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Gum disease is the more common term that includes the more specific terms for gum problems including gingivitis and periodontitis.
What is gingivitis?
Gingivitis is the inflammation of the gum tissues (gingival tissues) surrounding teeth due to bacterial activity in the biofilm (plaque buildups) of marginal gum tissues around teeth. The difference between gingivitis and periodontitis is that in gingivitis gum inflammation occurs but not the attachment or bone loss as in periodontitis. Gingivitis is almost a widespread gum problem among children compared to severe gum problems like periodontitis.
Signs of gingivitis are:
- Redness of the gums
- Swollen gums
- Bleeding easily
- Gum enlargement can also happen
There are two types of gingivitis:
- Plaque-induced gingivitis: this type of gum problem starts with plaque accumulation. It can get worse due to dietary and existing systemic problems in people.
- Nonplaque-induced gingivitis: this type of gingivitis, which is also called gingival lesion, is caused by the bacteria, fungus and other viral bacterial activities. Genetic factors and trauma can also cause these gingival lesions.
What is periodontal disease?
Periodontal disease or periodontitis is the severe gum problem that causes bone loss, teeth loss and other severe problems in structures of gums that support teeth like alveolar bone. Periodontitis starts with gingivitis and if gingivitis left untreated, it can lead to periodontal disease.
Although the periodontal disease is not very common among children, the dentists’ examination can give clear picture of the gum condition in young patients.
Can gingivitis occur in children?
Almost anybody can be at risk of gum inflammation or gingivitis. Bacterial activity increases as the age goes up and oral hygiene is neglected. Eruption gingivitis is the common gum problem among children of 6 and 7 years old. This is the time of eruption of permanent teeth and the difficulty in erupting if accompanies poor oral hygiene can lead to gingivitis in children. During puberty, but, the gingivitis is more likely to happen because of hormonal changes. For example, girls around 10 years and boys of 13 years of age are at highest risk of gingivitis.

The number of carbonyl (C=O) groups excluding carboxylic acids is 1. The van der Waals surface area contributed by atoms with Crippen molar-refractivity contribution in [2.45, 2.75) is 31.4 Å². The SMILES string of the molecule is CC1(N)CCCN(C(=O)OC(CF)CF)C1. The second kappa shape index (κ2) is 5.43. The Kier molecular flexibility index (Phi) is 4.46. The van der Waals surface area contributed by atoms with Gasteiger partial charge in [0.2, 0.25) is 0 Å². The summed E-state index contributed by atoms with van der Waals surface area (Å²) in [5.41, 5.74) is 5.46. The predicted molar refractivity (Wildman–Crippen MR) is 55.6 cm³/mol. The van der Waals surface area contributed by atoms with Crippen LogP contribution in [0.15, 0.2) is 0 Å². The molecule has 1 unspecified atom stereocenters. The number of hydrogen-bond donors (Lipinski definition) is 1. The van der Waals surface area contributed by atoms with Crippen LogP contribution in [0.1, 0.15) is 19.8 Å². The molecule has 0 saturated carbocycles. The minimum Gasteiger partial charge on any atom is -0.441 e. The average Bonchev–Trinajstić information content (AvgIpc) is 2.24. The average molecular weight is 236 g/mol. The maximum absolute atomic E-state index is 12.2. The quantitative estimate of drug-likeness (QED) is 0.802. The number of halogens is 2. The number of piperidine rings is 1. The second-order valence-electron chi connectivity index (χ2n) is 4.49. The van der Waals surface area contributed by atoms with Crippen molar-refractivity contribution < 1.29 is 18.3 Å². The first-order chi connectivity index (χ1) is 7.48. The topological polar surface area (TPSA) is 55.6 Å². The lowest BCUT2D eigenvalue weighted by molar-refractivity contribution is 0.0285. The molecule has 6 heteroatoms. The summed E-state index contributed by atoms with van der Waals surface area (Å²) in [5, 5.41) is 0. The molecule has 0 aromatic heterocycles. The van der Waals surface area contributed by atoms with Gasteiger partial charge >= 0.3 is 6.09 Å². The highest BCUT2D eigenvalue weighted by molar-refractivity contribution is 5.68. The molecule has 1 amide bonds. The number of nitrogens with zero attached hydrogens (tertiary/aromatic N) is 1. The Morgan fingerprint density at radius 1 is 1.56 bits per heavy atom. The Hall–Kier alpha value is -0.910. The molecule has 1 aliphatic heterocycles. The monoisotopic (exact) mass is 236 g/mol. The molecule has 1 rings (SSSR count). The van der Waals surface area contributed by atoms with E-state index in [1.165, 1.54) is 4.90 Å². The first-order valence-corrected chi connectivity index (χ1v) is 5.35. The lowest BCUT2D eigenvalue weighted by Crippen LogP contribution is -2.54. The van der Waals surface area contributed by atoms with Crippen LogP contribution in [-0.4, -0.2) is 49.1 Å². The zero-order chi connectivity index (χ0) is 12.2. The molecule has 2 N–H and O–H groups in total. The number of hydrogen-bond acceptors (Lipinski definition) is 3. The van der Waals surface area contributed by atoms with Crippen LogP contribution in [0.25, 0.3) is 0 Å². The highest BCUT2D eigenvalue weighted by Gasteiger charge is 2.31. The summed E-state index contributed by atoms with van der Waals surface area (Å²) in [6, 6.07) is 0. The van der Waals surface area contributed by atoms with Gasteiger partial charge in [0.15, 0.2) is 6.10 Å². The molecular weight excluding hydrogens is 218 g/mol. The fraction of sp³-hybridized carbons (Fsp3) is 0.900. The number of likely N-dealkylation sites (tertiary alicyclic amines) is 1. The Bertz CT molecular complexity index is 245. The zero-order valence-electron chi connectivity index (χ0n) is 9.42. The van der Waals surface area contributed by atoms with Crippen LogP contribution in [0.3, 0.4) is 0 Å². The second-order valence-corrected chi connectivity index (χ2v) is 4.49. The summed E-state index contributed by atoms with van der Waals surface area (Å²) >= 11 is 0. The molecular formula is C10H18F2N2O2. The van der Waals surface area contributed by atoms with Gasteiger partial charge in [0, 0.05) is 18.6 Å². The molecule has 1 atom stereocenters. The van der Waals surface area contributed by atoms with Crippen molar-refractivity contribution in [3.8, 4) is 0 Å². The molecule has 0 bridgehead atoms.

Causes of gum disease
The causes of gum disease in gingivitis and periodontal disease include:
- Dental calculus: dental calculus is masses of dental plaque and concentrations of these sticky masses can exist on different parts of teeth and enamel.
- Allergies: this may sound unusual but children with allergies like seasonal allergies are at higher risk of gum inflammation.
- Vitamin deficiencies: to prevent chronic gingivitis, which is another common gum disease, children should have sufficient amount of fruits and vegetables in their diets.
- Teeth defects and malocclusion: there should not be any favorable condition for gum disease to happen. Having defective teeth or restorations can make gingivitis a possible risk.
- Existing diseases like diabetes: as you know, diabetes is the disease that can occur at any age. Therefore, individuals should be aware of their diabetes level. Glucose levels in blood can impact the reaction of both gingivitis and periodontitis especially in inflammation and plaque biofilms.
- Smoking: those people who smoke are at greater risk of periodontal diseases compared with nonsmokers. The reason is the heat that is produced by smoking. The heat damages collagen and protein structure of the gums. The attachment loss, which is severe form of periodontitis, can speed up by heat of smoking. The immunoglobulin level in gums lowers due to smoking.
- There are more causes of severe gum problems including viral infections, bacteria accumulation and stress. Also, genetic disorders like hypophosphatasia and children with Down syndrome are at higher risk of gum diseases (gingivitis and periodontitis) due to immune deficiencies and abnormalities.
Treatment of gum diseases (gingivitis and periodontitis)
Gingivitis can be prevented by following oral hygiene tasks daily. Regular flossing and toothbrushing can offer the long lasting results in the path to oral health and teeth. In severe receding gums, gingival grafting can be the solution to keep the stability of teeth and gums.
As the plaque and bacteria are leading causes of gum problems, dentists recommend chlorhexidine mouthwashes. Chlorhexidine is a popular plaque control and disinfecting agent. It is safe and keeps the oral condition healthy. The dryness in the mouth might happen and you can consult with your dentist when using mouthrinses containing chlorhexidine.
Periodontitis can also be slowed down by oral hygiene activities. For aggressive periodontics, which is one type of periodontitis, the treatments can include bacteria elimination, cleaning the soft tissues of any debris and wound treatment (debridement), systematic therapies of medications, antibiotic application and surgeries.